End Project Reports
End Project Reports are critical for organisations to understand how a project was executed, the lessons that have been learned and how to continually improve on future delivery outcomes – in an honest and objective manner.
Our end project reporting utilises the 5 C’s Model (McKinsey Centre for Government, 2018) as a framework for capturing the lessons (and gaps) for delivering end project reporting for large-scale public sector transformation projects.
WHAT WE DO
Global research showed that the disciplines identified in the McKinsey 5C’s model are each a driver of success, regardless of geography, service, scope, or structure of transformation and are common for transformations in the public and private sector.
Transformations that effectively address all these disciplines are more than three times as likely to succeed than those that do not. Embedding all 5C model disciplines, results in 45% of transformations being rated as successful, with a 55% chance of only partial success.
HOW WE DO IT (THE 5C’S MODEL)
There are five disciplines that clearly distinguish successful transformations...
Transformation leaders must commit extraordinary energy to the effort, take personal accountability for success or failure, lead by example, and challenge long-established conventions. To inspire transformation, they must spend substantial time communicating face to face with the people affected, listening as much as they talk.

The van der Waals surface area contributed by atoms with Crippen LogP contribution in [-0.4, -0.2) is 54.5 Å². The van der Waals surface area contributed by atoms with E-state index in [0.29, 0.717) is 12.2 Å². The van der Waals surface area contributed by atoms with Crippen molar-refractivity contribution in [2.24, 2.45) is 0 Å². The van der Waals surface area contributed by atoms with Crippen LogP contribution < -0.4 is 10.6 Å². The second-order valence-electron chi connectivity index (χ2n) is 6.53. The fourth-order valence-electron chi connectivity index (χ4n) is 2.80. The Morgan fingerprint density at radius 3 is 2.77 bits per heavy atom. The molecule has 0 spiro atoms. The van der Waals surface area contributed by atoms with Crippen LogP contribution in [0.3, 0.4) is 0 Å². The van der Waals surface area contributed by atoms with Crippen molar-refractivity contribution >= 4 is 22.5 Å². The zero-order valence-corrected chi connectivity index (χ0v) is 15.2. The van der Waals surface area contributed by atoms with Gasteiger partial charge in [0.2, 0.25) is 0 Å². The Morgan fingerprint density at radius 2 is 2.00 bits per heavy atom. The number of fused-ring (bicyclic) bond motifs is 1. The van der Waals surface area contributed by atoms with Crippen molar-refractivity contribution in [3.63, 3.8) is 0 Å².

Clear Purpose & Priorities
Successful transformations paint a compelling picture of their destination and make it clear to public servants and citizens why the change is necessary. When it comes to objectives, less is more: successful efforts keep targets few, specific, and outcome based.
Cadence & Coordination in Delivery
The delivery of transformations requires a fast yet steady pace, a flatter hierarchy than is usual in the public sector, close collaboration between different agencies and functions, and the flexibility to solve problems as they arise. It also requires an empowered and focused transformation team to drive and track progress.
Every government communicates, but only a few do so effectively. Nearly 90 percent of participants in our transformation survey said success would have been enhanced by engaging more with frontline employees. Transformations need well-planned, in-depth, and genuine two-way communication with all the groups affected by the change.
Capability for Change
Although public sector services are often staffed by highly skilled people, they rarely have deep expertise and experience in change management. Reliance on business-as- usual capabilities is a major contributor to the high failure rate of government transformations.Three sets of skills are particularly important; project and program management; and digital and analytics skills.